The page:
In the neighborhoods of tomorrow, door-to-door mail delivery will be a thing of the past.
If U.S. Rep. Darrell Issa (R-Calif.) gets his way, door-to-door delivery will be gone within a decade for 15 million addresses. Issa estimates $2 billion in savings from the bill approved on Wednesday by the House Committee on Oversight and Government Reform, which the congressman heads.
USPS spokeswoman Sue Brennan, commenting only on USPS policy, told Target Marketing cluster boxes specifically for new homes are old news.
“Door delivery for new construction has not been an option for decades—since the 1980s,” she writes in an email response. “The Postal Service recognized long ago that door delivery was very expensive and time-consuming. It was also recognized that eliminating door delivery and establishing centralized delivery would not be possible in all neighborhoods.”
In April 2013, USPS began telling new home developers whether to add cluster boxes or whether, in rarer cases, the postal service would deliver curbside. (USPS put this measure in its regulations in April 2012, according a May 2014 report from the U.S. Government Accountability Office.)
US GAO figures show door-to-door delivery costs the USPS $380 a year “per delivery point” and $170 for each central location. If letter carriers can deliver curbside, the price is in between at $240.
“At more than $30 billion annually, delivering mail to 153 million addresses in the United States is the largest, single fixed-cost the Postal Service incurs,” Brennan writes.
The US GAO reports businesses were more willing to voluntarily convert mail delivery to central points when asked during Fiscal Year 2013: 0.8 percent of 5.6 million company delivery points changed. As for homeowners, 0.1 percent of 32.2 million “residential door delivery points” did the same.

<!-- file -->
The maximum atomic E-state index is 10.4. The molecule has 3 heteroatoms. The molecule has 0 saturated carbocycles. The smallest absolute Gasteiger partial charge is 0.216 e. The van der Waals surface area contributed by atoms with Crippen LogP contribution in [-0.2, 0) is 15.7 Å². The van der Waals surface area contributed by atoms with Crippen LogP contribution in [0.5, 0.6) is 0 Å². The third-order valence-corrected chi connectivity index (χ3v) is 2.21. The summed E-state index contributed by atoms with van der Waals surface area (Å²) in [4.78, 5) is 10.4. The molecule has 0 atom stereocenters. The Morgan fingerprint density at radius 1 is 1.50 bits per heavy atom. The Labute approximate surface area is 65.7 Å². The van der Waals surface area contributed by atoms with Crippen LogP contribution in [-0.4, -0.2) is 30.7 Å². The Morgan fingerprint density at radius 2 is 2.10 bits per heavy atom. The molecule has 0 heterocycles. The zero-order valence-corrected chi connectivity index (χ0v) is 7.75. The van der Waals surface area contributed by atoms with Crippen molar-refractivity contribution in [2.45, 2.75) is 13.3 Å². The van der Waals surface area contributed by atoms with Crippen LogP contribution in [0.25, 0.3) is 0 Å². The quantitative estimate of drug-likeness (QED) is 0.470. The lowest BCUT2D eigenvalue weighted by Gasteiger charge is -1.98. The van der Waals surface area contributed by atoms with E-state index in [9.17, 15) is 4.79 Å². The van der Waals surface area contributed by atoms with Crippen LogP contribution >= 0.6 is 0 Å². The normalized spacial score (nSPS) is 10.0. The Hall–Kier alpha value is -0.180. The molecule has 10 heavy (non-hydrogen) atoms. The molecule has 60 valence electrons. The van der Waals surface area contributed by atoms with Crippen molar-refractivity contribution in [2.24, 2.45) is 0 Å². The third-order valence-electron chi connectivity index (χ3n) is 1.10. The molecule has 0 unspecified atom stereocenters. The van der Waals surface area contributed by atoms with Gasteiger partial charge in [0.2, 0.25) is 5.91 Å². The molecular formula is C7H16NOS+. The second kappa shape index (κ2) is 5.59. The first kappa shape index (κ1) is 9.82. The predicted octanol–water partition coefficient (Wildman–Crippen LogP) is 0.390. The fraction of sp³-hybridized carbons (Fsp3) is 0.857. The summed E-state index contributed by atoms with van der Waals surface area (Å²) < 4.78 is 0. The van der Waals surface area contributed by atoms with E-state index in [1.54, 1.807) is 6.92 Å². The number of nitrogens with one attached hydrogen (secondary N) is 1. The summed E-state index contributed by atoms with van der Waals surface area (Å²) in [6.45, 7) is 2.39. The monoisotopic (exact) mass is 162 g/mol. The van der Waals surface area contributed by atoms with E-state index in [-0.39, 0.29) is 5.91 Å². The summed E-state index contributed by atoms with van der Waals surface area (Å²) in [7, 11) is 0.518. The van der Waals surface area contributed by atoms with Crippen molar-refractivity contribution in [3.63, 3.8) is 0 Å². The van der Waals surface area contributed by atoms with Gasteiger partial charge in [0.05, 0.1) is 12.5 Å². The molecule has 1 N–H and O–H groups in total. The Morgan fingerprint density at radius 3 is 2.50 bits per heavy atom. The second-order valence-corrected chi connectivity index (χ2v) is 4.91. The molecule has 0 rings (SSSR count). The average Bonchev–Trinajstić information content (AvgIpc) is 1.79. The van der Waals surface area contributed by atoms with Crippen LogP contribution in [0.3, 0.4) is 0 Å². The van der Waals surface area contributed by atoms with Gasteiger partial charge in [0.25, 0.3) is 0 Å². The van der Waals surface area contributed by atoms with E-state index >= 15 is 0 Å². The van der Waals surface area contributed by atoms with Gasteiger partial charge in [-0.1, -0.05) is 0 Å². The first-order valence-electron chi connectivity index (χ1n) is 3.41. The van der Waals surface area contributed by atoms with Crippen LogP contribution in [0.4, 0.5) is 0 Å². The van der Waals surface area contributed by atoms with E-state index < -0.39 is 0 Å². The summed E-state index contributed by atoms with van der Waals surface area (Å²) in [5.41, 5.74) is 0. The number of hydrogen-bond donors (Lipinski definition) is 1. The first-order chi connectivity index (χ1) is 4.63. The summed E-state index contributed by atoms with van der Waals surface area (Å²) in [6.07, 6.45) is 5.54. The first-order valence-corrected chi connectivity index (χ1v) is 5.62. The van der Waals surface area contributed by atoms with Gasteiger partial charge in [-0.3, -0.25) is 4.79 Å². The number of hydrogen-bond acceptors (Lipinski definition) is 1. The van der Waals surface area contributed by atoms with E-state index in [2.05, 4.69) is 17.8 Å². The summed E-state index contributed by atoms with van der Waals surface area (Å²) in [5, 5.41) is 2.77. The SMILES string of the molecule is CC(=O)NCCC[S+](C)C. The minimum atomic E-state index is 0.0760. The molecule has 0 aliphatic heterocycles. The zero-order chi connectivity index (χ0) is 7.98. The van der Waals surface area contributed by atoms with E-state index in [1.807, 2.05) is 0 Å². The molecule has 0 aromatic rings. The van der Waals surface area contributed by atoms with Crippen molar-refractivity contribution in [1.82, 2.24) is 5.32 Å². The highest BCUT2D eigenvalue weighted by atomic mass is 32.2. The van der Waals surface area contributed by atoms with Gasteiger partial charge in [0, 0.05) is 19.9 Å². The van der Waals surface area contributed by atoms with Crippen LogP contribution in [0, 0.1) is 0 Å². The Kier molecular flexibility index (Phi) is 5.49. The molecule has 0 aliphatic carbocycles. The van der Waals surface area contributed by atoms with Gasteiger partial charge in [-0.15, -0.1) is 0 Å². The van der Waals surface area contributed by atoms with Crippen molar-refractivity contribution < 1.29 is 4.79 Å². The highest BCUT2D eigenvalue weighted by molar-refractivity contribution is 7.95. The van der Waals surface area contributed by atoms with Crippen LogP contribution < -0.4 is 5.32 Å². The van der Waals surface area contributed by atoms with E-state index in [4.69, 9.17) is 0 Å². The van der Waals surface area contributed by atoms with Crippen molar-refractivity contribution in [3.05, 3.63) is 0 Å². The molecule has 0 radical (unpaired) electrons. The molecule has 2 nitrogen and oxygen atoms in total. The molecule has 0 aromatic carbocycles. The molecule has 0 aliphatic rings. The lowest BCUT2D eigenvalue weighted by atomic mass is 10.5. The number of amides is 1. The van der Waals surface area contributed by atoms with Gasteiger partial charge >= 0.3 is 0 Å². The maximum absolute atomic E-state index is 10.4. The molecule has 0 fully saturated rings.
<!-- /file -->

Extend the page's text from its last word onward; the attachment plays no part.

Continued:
The US GAO notes this information is based on statistically updated 1994 data and suggested a new study be performed to gain more accurate information.
USPS has encountered a lot of change since 1994.
“While mail volume has declined considerably over the past several years, changes in delivery costs are not proportionate to changes in mail volume,” Brennan writes. “The letter carrier must deliver to each address, in most cases, daily whether he or she is delivering one piece of mail or 10.”
With the advent of email, social media and many other contributors to mail volume decline, USPS tried many efforts to save money. Many efforts to save money are failing or stagnant, including a proposed end to Saturday delivery, adding mini post offices to Staples stores and being released from the “legislative requirement that the Postal Service pre-fund its retiree health benefits.”
For now, one of the options the USPS is exercising is its oversight of mailbox placement in new home construction.
As for existing delivery points, residential or commercial, Brennan writes that the policy remains the same.
“Voluntary-mode conversion has been a longstanding practice and will continue into the future,” she says.
What else can the USPS do?